Forced to limit military spending to remain within the guidelines set by international financial institutions, the Rwandan authorities decided to request "voluntary contributions" in support of the military. To set an example, members of the National Assembly pledged to contribute three months salary. Despite the claim that no one was forced to contribute, superiors in government bureaucracies dictated the sums to be provided by their subordinates. In the Ministry of Justice, employees were informed of a scale of expected contributions according to annual salary. But in most government services, as well as in certain other private sectors, salaried employees were told to provide the equivalent of one month's salary. For some government employees, such as teachers, the contribution could be made in installments over a period of two to five months.72
Local administrative officials made it clear to farmers, who make up 90 percent of the population, that they too had little choice but to contribute, although there was greater flexibility as to the amount and terms of payment than was the case for salaried employees. In some places cultivators are required to provide 200 or 300 Rwandan francs (360 francs equals approximately US$1) for each person in the household over the age of sixteen and to pay in cash. In some other places, cultivators have been permitted to contribute produce. Finding cash for the "contribution" may pose serious problems for the currency-poor cultivators. As it is, many are unable to send their children to school (for which they normally must pay 300 francs per semester) or to buy medicines for the sick. Institutions such as churches have been asked to contribute as have some foreigners resident in the country. In at least one commune, residents had already been obliged to pay another "contribution" of 100 francs to support the Local Defense Force.73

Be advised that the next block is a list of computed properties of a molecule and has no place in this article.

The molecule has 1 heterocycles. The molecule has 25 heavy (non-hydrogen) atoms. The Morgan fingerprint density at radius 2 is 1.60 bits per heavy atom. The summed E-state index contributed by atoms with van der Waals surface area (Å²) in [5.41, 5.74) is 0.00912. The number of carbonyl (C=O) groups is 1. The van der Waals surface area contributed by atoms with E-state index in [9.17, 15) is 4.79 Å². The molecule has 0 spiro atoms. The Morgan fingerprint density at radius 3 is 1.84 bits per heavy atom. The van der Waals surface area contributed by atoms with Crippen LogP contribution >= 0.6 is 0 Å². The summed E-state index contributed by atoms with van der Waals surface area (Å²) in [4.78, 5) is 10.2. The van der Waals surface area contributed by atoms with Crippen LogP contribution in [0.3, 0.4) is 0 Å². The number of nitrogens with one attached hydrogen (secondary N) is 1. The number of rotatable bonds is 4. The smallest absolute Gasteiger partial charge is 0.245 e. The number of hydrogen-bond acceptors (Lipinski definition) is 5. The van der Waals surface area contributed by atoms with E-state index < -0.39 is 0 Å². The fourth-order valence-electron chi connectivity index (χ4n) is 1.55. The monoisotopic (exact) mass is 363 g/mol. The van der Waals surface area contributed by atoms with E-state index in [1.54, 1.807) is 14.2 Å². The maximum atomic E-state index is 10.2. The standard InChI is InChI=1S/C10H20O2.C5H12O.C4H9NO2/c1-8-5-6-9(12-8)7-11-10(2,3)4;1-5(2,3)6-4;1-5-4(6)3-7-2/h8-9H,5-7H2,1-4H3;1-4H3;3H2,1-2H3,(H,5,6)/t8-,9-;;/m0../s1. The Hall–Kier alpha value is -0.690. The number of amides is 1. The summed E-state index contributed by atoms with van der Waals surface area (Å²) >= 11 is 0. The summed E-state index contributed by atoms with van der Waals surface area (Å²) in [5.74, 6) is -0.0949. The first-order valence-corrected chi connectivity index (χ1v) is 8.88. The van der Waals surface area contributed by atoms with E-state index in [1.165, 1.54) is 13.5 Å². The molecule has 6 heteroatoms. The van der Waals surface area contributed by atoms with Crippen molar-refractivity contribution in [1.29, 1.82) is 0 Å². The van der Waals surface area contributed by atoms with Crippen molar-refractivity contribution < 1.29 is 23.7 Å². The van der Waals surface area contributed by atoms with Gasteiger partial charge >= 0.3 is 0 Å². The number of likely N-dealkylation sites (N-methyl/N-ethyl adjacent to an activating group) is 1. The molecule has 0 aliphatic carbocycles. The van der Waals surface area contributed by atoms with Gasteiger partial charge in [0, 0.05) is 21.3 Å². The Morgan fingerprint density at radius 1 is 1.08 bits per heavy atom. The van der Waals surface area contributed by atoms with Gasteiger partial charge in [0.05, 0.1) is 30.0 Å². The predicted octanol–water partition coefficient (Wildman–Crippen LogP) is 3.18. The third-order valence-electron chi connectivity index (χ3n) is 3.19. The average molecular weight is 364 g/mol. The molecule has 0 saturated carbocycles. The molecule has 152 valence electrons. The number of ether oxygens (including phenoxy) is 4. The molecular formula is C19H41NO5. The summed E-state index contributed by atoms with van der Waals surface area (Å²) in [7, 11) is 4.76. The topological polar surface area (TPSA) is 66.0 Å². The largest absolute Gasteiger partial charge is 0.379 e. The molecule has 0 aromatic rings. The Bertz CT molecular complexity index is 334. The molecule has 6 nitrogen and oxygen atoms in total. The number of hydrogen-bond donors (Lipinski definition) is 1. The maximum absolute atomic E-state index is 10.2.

Because the "contribution" was supposedly voluntary, some authorities initially stated that there would be no receipts delivered. Many people are reluctant to pay unless they are given a receipt because they fear being charged with non-compliance, being made to pay repeatedly, or seeing their money go to purposes other than that for which it was given.74
Some Rwandans have expressed concern that the money may be used to buy arms that might someday be turned against them just as contributions to the war effort in 1992 and 1993 may have bought weapons used to strike down Tutsi and members of the Hutu political opposition during the 1994 genocide.72 Human Rights Watch interviews, Gisenyi, January 31, 2000; Ruhengeri, February 8, 2000; Byumba, February 12, 2000. 73 Human Rights Watch interviews, Gisenyi, January 31, Ruhengeri, March 2, 3, 4, 2000. 74 Ibid.